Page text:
For an exhilirating but, very doable experience Coasteering in Pembrokshire check out http://jumpbroscoasteering.co.uk/
I’m sitting outside writting this , it’s 8pm and the sky is pink in the distance , hinting at the last of the sunset. It’s also my last night in Cornwall as I continue my surf adventure North, to The Gower in Wales tomorrow and then onto Pembrokshire, Wales on Saturday.
Miraculously when all seemed lost and I was going to give in and go home on Tuesday afternoon, the weather turned, the wind dropped a bit, the sun came out, the sky was blue (in patches), I surfed, Kernow Surfgirl dropped by the beach and it all changed. I’ve surfed today and yesterday and the day before. I spent wednesday with Kernow Surfgirl and we had a great surf and some laughs. Then, today I met a nice man at the beach, a surfer, how unfortunate I’m leaving tomorrow. Who knows he could have been the Silver Surfer. It’s amazing what a turn in the weather can do.
I’ve never experienced a storm like this, I mean heart pounding stuff, not my usual exaggerations. I’m half expecting to be a news story in the morning. The caravan is shaking as if it were about to take off like the house in the Wizard of Oz and the noise, sounds like a train coming full speed towards me.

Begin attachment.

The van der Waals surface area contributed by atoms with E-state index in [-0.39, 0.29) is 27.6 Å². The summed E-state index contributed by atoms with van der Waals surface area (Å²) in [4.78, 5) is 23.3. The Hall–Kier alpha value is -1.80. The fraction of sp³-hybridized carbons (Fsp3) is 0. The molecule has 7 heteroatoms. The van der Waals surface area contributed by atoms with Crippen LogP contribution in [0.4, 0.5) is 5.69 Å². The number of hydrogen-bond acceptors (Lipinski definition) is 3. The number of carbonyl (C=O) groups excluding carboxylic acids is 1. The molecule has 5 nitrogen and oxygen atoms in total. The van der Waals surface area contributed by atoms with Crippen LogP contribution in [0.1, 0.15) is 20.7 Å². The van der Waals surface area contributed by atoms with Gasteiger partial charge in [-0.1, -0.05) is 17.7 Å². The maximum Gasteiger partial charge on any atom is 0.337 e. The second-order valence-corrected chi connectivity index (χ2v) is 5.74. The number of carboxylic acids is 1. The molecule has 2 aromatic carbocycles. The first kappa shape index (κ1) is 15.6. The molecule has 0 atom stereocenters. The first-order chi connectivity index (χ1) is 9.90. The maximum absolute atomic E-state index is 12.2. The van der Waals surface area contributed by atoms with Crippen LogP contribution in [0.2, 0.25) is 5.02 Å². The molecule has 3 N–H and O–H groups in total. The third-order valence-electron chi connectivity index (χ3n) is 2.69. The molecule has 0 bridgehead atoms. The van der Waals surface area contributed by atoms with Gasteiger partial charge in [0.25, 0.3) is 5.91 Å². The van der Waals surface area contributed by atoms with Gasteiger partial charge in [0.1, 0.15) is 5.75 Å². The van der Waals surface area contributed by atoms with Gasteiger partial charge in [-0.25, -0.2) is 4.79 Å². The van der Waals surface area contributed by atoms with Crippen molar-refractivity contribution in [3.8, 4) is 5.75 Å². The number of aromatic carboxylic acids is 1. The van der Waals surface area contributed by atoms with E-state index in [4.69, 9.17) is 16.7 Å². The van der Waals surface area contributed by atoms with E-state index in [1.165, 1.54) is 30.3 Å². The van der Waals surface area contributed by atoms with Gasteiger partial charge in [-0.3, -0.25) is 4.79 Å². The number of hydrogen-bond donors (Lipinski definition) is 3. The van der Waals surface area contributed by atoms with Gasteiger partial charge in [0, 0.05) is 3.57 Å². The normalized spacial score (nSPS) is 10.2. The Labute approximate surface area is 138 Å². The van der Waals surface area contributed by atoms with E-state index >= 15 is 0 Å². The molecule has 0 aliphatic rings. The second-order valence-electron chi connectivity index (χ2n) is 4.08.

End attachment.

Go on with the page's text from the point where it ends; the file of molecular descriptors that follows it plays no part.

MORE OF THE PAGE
It’s been a pretty epic week for UK surfers on the west coast from Penzance to Padstow, Harlyn to Hell’s Mouth and as usual, I missed it. A combination of being 3 hours from the nearest break and being broke after holiday meant all I could do was watch on the webcams. I’m also still a bit broken from Morocco so it’s probably best that I stay in dry dock.
There are a so many down sides to being a landlocked surfer but, instead of whingeing about it I started to think about the plus sides. Of course, I’d rather be living in a beach house right in front of my favourite break with the Silver Surfer but, I have to put a positive spin on my landlocked reality. Please, just humour me this is part of my therapy.
You will ride anything. Someone once said to me that the best time of your surfing life is when you are beginner as the better you get the worse the waves get. I get this, the better you get at surfing the less likely you are to get in onshore chop but, as a Landlocked, rubbish surfer progress is much slower and so this phase of getting in for anything and loving it lasts longer.